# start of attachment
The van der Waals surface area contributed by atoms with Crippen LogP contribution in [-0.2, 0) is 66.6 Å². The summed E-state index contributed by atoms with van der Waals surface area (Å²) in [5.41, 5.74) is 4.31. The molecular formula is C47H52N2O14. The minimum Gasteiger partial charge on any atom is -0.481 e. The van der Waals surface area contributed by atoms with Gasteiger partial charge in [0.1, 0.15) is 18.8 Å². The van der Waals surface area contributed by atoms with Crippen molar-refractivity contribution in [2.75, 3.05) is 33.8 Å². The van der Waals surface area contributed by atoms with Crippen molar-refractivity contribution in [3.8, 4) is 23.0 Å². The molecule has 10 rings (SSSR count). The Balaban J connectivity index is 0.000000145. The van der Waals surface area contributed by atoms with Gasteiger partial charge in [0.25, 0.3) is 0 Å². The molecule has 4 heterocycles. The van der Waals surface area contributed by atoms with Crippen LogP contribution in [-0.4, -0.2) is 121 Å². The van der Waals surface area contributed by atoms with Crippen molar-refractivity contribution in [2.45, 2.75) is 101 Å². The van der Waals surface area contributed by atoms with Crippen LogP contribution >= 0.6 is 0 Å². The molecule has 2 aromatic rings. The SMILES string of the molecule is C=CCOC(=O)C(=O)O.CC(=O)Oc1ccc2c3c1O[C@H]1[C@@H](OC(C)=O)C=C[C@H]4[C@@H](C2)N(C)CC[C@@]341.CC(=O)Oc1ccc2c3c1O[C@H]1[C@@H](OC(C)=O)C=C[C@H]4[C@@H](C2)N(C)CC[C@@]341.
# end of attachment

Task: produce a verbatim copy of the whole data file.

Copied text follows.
The van der Waals surface area contributed by atoms with Crippen LogP contribution in [-0.2, 0) is 66.6 Å². The summed E-state index contributed by atoms with van der Waals surface area (Å²) in [5.41, 5.74) is 4.31. The molecular formula is C47H52N2O14. The minimum Gasteiger partial charge on any atom is -0.481 e. The van der Waals surface area contributed by atoms with Gasteiger partial charge in [0.1, 0.15) is 18.8 Å². The van der Waals surface area contributed by atoms with Crippen molar-refractivity contribution in [2.75, 3.05) is 33.8 Å². The van der Waals surface area contributed by atoms with Crippen molar-refractivity contribution in [3.8, 4) is 23.0 Å². The molecule has 10 rings (SSSR count). The Balaban J connectivity index is 0.000000145. The van der Waals surface area contributed by atoms with Gasteiger partial charge in [0.25, 0.3) is 0 Å². The molecule has 4 heterocycles. The van der Waals surface area contributed by atoms with Crippen LogP contribution in [-0.4, -0.2) is 121 Å². The van der Waals surface area contributed by atoms with Crippen molar-refractivity contribution in [2.45, 2.75) is 101 Å². The van der Waals surface area contributed by atoms with Crippen LogP contribution >= 0.6 is 0 Å². The molecule has 2 aromatic rings. The SMILES string of the molecule is C=CCOC(=O)C(=O)O.CC(=O)Oc1ccc2c3c1O[C@H]1[C@@H](OC(C)=O)C=C[C@H]4[C@@H](C2)N(C)CC[C@@]341.CC(=O)Oc1ccc2c3c1O[C@H]1[C@@H](OC(C)=O)C=C[C@H]4[C@@H](C2)N(C)CC[C@@]341.